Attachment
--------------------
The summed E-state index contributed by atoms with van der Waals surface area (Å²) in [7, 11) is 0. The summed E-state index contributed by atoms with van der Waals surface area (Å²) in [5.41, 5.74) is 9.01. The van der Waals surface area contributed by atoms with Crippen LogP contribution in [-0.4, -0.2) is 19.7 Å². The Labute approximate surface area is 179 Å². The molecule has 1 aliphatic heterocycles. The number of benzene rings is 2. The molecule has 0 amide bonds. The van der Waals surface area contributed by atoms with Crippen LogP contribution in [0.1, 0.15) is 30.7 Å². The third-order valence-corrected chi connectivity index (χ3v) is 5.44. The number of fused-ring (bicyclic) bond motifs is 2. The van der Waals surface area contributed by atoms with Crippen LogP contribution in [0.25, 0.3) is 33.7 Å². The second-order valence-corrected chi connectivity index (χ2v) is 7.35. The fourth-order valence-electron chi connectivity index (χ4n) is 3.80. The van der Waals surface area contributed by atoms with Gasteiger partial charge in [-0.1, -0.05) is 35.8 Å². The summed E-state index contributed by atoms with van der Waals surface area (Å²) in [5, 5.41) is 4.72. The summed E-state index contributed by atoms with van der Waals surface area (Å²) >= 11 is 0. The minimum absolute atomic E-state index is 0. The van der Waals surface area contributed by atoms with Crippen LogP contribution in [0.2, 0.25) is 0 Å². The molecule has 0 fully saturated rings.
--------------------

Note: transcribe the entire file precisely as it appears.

The summed E-state index contributed by atoms with van der Waals surface area (Å²) in [7, 11) is 0. The summed E-state index contributed by atoms with van der Waals surface area (Å²) in [5.41, 5.74) is 9.01. The van der Waals surface area contributed by atoms with Crippen LogP contribution in [-0.4, -0.2) is 19.7 Å². The Labute approximate surface area is 179 Å². The molecule has 1 aliphatic heterocycles. The number of benzene rings is 2. The molecule has 0 amide bonds. The van der Waals surface area contributed by atoms with Crippen LogP contribution in [0.1, 0.15) is 30.7 Å². The third-order valence-corrected chi connectivity index (χ3v) is 5.44. The number of fused-ring (bicyclic) bond motifs is 2. The van der Waals surface area contributed by atoms with Crippen LogP contribution in [0.25, 0.3) is 33.7 Å². The second-order valence-corrected chi connectivity index (χ2v) is 7.35. The fourth-order valence-electron chi connectivity index (χ4n) is 3.80. The van der Waals surface area contributed by atoms with Gasteiger partial charge in [-0.1, -0.05) is 35.8 Å². The summed E-state index contributed by atoms with van der Waals surface area (Å²) in [5, 5.41) is 4.72. The summed E-state index contributed by atoms with van der Waals surface area (Å²) >= 11 is 0. The minimum absolute atomic E-state index is 0. The van der Waals surface area contributed by atoms with Crippen LogP contribution in [0.2, 0.25) is 0 Å². The molecule has 0 fully saturated rings.